“Every other character who can actually see the Force describes the player as a walking emptiness.” John Wm. Thompson on KOTOR2’s oddness and arguable success.
Rowan Kaiser hones in on the level design techniques that make the Atrium of Grissom Academy such a bad place to have a firefight.
The following is a reprint from Unwinnable Weekly Issue Twenty-Seven. If you enjoy what you read, please consider purchasing the issue or subscribing. ——— The modern BioWare phenomenon begins with a choice. Part of the way through the first Mass Effect game (released in 2007), you and your party land on a planet called Virmire and you’re tossed into a big action sequence. At its climax, two of your party members leave to do two different things, something goes wrong and you have a choice: save Kaiden, or save Ashley? One lives. One dies. That’s not how big-budget games were supposed to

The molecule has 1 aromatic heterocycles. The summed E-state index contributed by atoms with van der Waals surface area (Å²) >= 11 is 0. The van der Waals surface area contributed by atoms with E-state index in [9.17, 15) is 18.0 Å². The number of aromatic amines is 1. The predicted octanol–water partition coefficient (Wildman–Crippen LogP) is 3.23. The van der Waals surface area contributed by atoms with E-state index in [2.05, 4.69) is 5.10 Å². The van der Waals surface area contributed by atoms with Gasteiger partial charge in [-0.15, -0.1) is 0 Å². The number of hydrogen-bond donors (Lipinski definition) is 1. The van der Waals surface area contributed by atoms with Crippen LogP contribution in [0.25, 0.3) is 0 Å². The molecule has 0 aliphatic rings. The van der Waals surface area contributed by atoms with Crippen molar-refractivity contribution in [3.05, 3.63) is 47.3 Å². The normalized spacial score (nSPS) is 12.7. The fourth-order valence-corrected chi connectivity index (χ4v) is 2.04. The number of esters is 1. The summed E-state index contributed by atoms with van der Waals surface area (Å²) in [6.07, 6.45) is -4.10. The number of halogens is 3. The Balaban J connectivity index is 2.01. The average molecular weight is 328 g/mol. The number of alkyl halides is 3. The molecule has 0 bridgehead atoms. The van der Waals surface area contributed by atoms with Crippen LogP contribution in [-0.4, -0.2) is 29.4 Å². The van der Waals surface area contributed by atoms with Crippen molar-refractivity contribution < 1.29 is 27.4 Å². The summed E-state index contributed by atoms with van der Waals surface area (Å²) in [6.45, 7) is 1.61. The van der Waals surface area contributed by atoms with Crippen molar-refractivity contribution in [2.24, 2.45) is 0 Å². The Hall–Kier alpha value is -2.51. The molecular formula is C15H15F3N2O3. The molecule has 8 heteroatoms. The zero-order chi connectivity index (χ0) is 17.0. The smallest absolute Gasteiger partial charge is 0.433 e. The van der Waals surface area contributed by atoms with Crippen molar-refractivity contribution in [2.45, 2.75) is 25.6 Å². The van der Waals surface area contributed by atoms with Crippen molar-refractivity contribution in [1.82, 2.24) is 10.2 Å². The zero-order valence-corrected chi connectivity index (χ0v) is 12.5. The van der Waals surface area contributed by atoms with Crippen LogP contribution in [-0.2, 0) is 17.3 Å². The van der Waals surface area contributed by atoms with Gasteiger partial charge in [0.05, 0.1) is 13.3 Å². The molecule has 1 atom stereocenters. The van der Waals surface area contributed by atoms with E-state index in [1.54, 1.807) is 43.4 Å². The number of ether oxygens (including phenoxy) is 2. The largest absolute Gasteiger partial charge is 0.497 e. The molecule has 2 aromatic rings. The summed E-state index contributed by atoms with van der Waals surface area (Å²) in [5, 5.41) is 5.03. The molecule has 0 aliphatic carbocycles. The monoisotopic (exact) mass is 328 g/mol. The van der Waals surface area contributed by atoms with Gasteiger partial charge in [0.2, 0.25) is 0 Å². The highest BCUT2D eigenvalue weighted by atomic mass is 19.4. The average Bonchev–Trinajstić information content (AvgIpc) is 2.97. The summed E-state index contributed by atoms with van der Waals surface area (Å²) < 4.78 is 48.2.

Joe DeMartino looks at how EA took a Dragon Age extra and turned him into a fan favorite.
Mark Filipowich explores the protagonist/sidekick dynamic in videogames.
Joe DeMartino plays the Mass Effect 3 DLC Citadel and finds the disappointment is a fickle thing,